Road travel

Two words: Avoid it. London, where traffic is slow on regular days, is hosting its biggest sporting event yet. Do not even consider venturing into central London in a (rental) car. There will be approximately three parking spots in the entire city, and towing fines are huge. From July 25 to August 14, London will operate the Olympic route network, and after that the smaller scaled Paralympic route network (till September 9) will be in operation.

The two networks help to link the sporting venues to airports and other important London sites, and enable participants to travel between sporting events.

This means that some of London’s biggest road arteries will be squeezed into single lanes, as the other lane will be reserved for Olympic and emergency vehicles only. Imagine red buses, black cabs and all other vehicles forced into one lane.

Should you, after reading this, still feel the need to drive, then visit tfl.gov.uk for the temporary road changes interactive map.

Tubes and Trains

Generally, the Tube is one of the best (and most cost-effective) ways to cut your way through London during the Games. However, the Central and Jubilee lines will be most affected by the Olympic crowds. Therefore, bear in mind that in some instances you will be advised to walk. A 20-minute walk in London still falls into the category of “close by”, and it will be a lot more enjoyable than thronging inside overcrowded Tube stations.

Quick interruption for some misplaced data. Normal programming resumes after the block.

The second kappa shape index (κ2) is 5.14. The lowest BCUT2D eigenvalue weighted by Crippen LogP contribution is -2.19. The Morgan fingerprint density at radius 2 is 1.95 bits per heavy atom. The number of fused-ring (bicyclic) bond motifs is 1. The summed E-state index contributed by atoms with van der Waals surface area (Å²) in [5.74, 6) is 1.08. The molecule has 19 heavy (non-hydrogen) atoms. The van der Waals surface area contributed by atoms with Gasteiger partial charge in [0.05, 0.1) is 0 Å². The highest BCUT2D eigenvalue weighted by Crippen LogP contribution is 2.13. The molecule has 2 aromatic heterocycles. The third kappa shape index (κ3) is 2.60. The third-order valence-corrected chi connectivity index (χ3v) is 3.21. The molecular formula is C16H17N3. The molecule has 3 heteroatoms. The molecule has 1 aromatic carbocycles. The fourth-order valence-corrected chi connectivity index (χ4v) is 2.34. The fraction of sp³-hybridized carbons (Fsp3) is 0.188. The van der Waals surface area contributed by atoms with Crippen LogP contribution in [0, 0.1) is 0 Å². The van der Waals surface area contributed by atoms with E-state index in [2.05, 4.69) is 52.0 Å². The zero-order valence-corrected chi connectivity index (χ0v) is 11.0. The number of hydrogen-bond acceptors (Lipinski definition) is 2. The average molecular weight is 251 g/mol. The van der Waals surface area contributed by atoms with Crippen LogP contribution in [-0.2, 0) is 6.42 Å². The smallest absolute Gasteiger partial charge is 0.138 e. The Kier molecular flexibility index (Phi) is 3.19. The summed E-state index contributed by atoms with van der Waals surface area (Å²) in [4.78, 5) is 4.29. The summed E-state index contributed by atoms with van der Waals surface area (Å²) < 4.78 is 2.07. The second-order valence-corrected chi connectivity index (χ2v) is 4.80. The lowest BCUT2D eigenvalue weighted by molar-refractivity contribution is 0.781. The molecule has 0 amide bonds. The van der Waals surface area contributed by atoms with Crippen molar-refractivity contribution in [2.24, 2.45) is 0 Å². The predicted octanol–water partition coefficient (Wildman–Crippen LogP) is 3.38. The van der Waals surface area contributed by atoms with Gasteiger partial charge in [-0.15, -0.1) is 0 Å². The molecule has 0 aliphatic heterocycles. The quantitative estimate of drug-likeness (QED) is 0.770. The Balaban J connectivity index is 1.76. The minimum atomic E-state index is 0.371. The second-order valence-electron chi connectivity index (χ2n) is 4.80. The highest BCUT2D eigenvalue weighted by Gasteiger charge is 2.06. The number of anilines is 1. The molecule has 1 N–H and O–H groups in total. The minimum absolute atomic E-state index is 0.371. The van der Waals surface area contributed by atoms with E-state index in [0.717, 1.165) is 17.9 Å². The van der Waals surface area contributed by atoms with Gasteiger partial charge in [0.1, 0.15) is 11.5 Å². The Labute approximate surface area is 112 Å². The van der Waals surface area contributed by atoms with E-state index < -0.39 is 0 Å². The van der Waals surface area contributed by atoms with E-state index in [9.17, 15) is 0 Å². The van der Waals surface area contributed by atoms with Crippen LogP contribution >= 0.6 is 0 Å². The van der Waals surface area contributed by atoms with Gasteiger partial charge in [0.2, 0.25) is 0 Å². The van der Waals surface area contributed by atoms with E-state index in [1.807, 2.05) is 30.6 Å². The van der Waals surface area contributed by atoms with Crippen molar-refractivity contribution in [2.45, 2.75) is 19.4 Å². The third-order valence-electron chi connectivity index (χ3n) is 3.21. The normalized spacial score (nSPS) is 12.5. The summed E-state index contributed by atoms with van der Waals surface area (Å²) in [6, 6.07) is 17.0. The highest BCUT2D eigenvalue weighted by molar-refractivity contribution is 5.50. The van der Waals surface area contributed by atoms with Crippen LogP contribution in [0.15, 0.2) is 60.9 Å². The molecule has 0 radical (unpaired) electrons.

An excellent way to plan your travels to and from the sporting venues is by using the spectator journey planner at travel.london2012.com.

Visit getaheadofthegames.com, and click on public transport or national rail. The interactive maps will indicate at which times the stations have been predicted to be busiest, so you can either find an alternative route or, if possible, walk.

For further information about some of the larger train stations and their facilities, visit networkrail.co.uk, select your station, and see what it has to offer.

Thames Water Taxis

Why travel through a dark tunnel when you can feel the wind rustling through your hair out on the river Thames? With your Oyster card you can get 10 percent off your water taxi fare. Depending on the service, you can buy them either on the pier, on-board or online. See tfl.gov.uk for an overview of the companies and their services.

Cable cars

Still awaiting the London mayor’s final decision, it seems like there might be a way to cross the river for free during the Games. If not, then the service will be payable with the Oyster Card.

The Emirates Airline offers a fabulous cable car ride, which transports you from North Greenwich to the Royal Docks in under 10 minutes.

Cycling

The City of London claims cycling is the fastest way of getting from one Olympic venue to another. Take extra care, though. Make sure you wear a helmet, and if possible stay on the cycling lanes or choose routes through one of the many parks.

London is famous for its Boris Bikes, which are blue Barclay bikes that you can pick up and drop off at one of the many docking stations scattered through the city. Check how to hire them at tfl.gov.uk.

HOW TO PAY

For your general travelling around London, purchase an Oyster Card. They cost £5 (R64) from any of the Tube stations, and £3 when ordered online on visitorshop.tfl.gov.uk. They are plastic pay-as-you-go cards, which will save you a considerable amount of money on all your fares.

Don’t forget that Games tickets include a Games travelcard. People who have booked to see a certain event are able to use public transport for free in zones 1-9. The Games travelcards are valid only on the day of the event, and exclude airport trains. Check your ticket for more information on how to get one-third off travelling on the water taxis too. - Saturday Star